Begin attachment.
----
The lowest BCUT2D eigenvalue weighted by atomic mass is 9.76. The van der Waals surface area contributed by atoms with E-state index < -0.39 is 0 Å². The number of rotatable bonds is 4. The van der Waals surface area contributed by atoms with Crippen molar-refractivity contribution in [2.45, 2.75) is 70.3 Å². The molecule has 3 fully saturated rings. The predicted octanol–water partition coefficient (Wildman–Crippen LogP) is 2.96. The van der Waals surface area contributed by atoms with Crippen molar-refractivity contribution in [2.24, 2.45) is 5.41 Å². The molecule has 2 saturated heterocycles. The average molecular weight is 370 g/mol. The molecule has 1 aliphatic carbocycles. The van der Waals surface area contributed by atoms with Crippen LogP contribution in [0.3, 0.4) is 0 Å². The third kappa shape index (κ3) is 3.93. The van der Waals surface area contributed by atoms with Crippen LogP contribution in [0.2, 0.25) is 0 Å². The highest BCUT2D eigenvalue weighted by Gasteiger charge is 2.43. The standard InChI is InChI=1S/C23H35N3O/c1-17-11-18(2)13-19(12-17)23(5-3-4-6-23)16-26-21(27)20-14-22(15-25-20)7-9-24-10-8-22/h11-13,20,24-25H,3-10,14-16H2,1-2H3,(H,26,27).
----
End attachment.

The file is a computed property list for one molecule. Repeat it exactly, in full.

The lowest BCUT2D eigenvalue weighted by atomic mass is 9.76. The van der Waals surface area contributed by atoms with E-state index < -0.39 is 0 Å². The number of rotatable bonds is 4. The van der Waals surface area contributed by atoms with Crippen molar-refractivity contribution in [2.45, 2.75) is 70.3 Å². The molecule has 3 fully saturated rings. The predicted octanol–water partition coefficient (Wildman–Crippen LogP) is 2.96. The van der Waals surface area contributed by atoms with Crippen molar-refractivity contribution in [2.24, 2.45) is 5.41 Å². The molecule has 2 saturated heterocycles. The average molecular weight is 370 g/mol. The molecule has 1 aliphatic carbocycles. The van der Waals surface area contributed by atoms with Crippen LogP contribution in [0.3, 0.4) is 0 Å². The third kappa shape index (κ3) is 3.93. The van der Waals surface area contributed by atoms with Crippen LogP contribution in [0.2, 0.25) is 0 Å². The highest BCUT2D eigenvalue weighted by Gasteiger charge is 2.43. The standard InChI is InChI=1S/C23H35N3O/c1-17-11-18(2)13-19(12-17)23(5-3-4-6-23)16-26-21(27)20-14-22(15-25-20)7-9-24-10-8-22/h11-13,20,24-25H,3-10,14-16H2,1-2H3,(H,26,27).